MGE 148648 (09/04/2013)
Payment of nursing home bill reduced countable resources

DHA Case No. MGE 148648 (Wis. Div. of Hearings and Appeals Sep. 4, 2013) (DHS)  ↓ Download PDF

In this straightforward case, the issue was simply whether paying a private-rate nursing home bill reduced the petitioner’s countable assets. Unsurprisingly, it did.

It appears the issue came up because the county chafed against a well-known fact of Medicaid planning: an applicant can pay the nursing home, later get Medicaid benefits approved for the same month, and then get a refund back from the nursing home for the difference. And because this refund is received after the Medicaid eligibility determination, it can often be kept by transferring to a community spouse or a Wispact trust.

As ALJ Michael O’Brien and petitioner’s attorney Peter Grosskopf noted, the refund would become an issue in the month it is received—not sooner.

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Preliminary Recitals

Pursuant to a petition filed June 24, 2013, under Wis. Stat. § 49.45(5), and Wis. Admin. Code § HA 3.03(1), to review a decision by the Polk County Department of Social Services in regard to Medical Assistance, a hearing was held on August 28, 2013, at Balsam Lake, Wisconsin. Hearings scheduled for June 26, 2013, and July 23, 2013, were rescheduled at the petitioner’s request. The petitioner’s May 21, 2013, request for a rehearing was granted on June 4, 2013, because the Division of Hearings and Appeals had incorrectly interpreted a May 8, 2013, letter requesting a postponement as a withdrawal of a request for a rehearing and dismissed the matter.

The issue for determination is whether the petitioner’s assets exceeded the medical assistance asset limit in January 2013.

There appeared at that time and place the following persons:



Petitioner’s Representative:
Attorney Peter Grosskopf
1324 West Clairemont Ave Suite 10
Eau Claire, WI 54701

Department of Health Services
1 West Wilson Street
Madison, Wisconsin 53703
By: Nancy Randall
Polk County Department of Social Services
100 Polk County Plaza, Suite 50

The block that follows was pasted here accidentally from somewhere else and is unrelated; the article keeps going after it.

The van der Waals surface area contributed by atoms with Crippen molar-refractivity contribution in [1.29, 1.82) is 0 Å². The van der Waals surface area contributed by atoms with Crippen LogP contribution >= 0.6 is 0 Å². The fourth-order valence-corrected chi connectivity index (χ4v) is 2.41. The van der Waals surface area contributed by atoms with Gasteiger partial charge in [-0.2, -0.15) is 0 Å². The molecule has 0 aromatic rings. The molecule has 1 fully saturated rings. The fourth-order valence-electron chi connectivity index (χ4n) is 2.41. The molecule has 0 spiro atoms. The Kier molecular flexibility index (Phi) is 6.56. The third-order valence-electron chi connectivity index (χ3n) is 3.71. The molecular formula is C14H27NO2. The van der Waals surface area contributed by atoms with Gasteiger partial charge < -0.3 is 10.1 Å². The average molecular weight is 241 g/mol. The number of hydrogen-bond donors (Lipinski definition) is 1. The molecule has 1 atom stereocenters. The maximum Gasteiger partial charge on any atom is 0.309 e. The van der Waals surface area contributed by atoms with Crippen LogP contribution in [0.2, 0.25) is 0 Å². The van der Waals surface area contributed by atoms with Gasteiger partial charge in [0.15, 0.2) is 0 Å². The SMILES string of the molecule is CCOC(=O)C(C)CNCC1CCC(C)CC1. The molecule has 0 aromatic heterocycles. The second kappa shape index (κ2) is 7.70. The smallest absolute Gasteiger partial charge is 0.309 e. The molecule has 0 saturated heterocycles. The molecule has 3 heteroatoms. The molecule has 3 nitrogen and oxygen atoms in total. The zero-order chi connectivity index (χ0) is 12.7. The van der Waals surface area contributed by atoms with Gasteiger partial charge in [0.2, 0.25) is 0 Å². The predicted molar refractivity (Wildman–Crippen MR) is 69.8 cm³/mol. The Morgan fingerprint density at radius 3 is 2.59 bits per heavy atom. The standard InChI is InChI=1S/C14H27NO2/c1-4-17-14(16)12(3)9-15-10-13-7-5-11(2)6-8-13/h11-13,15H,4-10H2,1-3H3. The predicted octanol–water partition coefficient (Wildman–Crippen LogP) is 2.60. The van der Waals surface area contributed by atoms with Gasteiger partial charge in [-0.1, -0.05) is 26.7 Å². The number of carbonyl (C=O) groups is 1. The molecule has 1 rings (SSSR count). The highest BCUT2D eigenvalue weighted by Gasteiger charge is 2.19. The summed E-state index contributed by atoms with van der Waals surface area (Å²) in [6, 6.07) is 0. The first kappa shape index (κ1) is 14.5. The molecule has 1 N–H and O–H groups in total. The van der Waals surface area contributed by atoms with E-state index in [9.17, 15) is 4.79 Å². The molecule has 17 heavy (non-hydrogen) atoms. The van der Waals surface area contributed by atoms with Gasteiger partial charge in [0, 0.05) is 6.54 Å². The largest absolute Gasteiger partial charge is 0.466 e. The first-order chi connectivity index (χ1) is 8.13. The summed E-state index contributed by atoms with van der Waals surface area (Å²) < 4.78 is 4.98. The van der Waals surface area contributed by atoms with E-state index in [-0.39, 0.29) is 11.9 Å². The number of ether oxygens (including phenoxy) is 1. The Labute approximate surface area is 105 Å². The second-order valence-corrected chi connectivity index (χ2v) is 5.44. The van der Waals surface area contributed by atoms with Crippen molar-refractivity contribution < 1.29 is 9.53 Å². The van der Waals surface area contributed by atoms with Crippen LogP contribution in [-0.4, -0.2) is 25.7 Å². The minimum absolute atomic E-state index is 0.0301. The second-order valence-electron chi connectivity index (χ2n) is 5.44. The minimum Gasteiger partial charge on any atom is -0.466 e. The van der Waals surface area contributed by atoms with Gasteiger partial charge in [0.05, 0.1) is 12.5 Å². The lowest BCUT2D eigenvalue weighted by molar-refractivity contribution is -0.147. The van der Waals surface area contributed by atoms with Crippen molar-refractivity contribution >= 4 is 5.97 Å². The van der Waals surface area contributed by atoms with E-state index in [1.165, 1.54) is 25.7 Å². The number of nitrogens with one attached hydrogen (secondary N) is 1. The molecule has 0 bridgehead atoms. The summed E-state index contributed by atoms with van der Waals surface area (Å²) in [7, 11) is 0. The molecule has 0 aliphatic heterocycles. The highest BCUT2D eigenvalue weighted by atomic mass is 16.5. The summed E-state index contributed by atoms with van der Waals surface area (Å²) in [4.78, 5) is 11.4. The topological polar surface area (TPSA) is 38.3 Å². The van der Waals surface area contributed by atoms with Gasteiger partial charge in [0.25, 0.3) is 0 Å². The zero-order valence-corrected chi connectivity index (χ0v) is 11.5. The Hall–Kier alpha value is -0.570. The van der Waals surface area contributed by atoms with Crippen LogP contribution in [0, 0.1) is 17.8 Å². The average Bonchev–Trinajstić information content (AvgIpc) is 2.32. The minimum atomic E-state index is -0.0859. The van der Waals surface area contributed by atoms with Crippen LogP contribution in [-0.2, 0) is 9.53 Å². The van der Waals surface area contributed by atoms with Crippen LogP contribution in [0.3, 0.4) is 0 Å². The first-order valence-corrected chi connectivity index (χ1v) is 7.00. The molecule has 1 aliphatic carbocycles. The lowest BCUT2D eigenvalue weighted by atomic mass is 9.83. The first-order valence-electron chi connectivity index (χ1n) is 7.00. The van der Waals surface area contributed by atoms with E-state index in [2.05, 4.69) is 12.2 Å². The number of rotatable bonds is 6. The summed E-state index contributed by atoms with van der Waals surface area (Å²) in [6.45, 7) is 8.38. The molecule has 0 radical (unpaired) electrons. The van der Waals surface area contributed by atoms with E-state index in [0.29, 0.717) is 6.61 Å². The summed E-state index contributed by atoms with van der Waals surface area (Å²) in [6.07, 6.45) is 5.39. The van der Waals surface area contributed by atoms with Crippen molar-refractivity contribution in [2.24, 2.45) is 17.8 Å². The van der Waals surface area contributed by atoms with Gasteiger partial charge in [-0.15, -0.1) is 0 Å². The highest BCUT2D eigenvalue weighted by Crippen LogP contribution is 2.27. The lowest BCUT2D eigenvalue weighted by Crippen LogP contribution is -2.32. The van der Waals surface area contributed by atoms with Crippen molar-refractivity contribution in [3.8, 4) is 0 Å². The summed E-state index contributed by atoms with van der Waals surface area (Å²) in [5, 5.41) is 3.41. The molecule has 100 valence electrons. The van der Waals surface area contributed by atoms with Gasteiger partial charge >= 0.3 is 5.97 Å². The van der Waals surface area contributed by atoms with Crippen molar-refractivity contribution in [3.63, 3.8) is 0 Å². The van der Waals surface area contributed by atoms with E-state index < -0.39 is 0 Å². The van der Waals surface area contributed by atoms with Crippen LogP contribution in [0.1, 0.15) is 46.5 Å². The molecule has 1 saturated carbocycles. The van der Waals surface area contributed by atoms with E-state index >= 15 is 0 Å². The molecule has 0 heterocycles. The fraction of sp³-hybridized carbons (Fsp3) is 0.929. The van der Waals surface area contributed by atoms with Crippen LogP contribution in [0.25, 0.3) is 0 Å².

Balsam Lake, WI 54810

Michael D. O’Brien
Division of Hearings and Appeals

Findings of Fact

  1. The petitioner (CARES # —) is a resident of Polk County.
  2. The county agency denied the petitioner’s request for institutional medical assistance benefits for January 2013 because it determined that granting her eligibility retroactive to that date would put her assets over the program’s limit for that month.
  3. The petitioner’s assets fell below $2,000 for January 2013 after she paid her nursing home bill. They remained below the limit throughout the rest of that month.
  4. The petitioner has not disposed of any assets for less than their fair market value.


A person cannot receive medical assistance if her actually available assets exceed $2,000. Wis. Admin. Code, § DHS 103.06(1)(a); Wis. Stat. § 49.47(4)(b)3g.e. Eligibility begins “on the date on which all eligibility requirements were met, but no earlier than the first day of the month 3 months prior to the month of application.” Wis. Admin. Code § DHS 103.08(1). When retroactive benefits are requested, eligibility depends upon whether the assets exceeded the limit on the last day of the month. Medicaid Eligibility Handbook, § 2.8.2. Generally, a person cannot reach this limit by divesting assets, which usually occurs if she or someone acting on her behalf “disposes of resources at less than fair market value” within five years of later of when they were institutionalized and applied for medical assistance. Wis. Adm. Code, § DHS 103.065(4)(a); Wis. Stat.§ 49.453(1)(f).

The petitioner applied for medical assistance on February 1, 2013, seeking institutional medical assistance retroactive to January 1, 2013. The county agency concedes that her assets were less than $2,000 at the end of that month. Nevertheless, it contends that she is ineligible. Its reasoning is that she brought her assets below the limit by paying her nursing home bill. If she had been found eligible in January, she would not have had to pay this bill, which would have left her assets above $2,000.

There is no legal basis for the agency’s position. She has not divested any assets and paying a nursing home bill is always an acceptable way to reduce one’s assets. The agency’s argument that any refund should be attributed to January 2013 is consistent with the arguments of petitioners who contend that their actual assets should be reduced to account for unpaid debts. Those arguments always fail because countable assets are based upon the amount of resources one actually has at any given time. When the petitioner receives a refund after being found eligible, her assets may exceed $2,000, but this will occur in the month she receives the refund and not in January 2013. Her attorney agreed on the record that any refund would be a change of financial circumstances that his client must report. He also agreed that to continue to be eligible after receiving a refund she must establish that she legitimately brought her assets below $2,000. But her future eligibility is not an issue for this hearing. The only issue for this hearing is whether she is eligible retroactive to January 2013. She is.

Conclusions of Law

The petitioner was eligible for institutional medical assistance as of January 1, 2013, because her actual countable assets were less than $2,000 at the end of that month.



That this matter be remanded to the county agency with instructions that within 10 days of the date of this decision it grant her institutional medical assistance retroactive to January 1, 2013.

[Request for a rehearing and appeal to court instructions omitted.]

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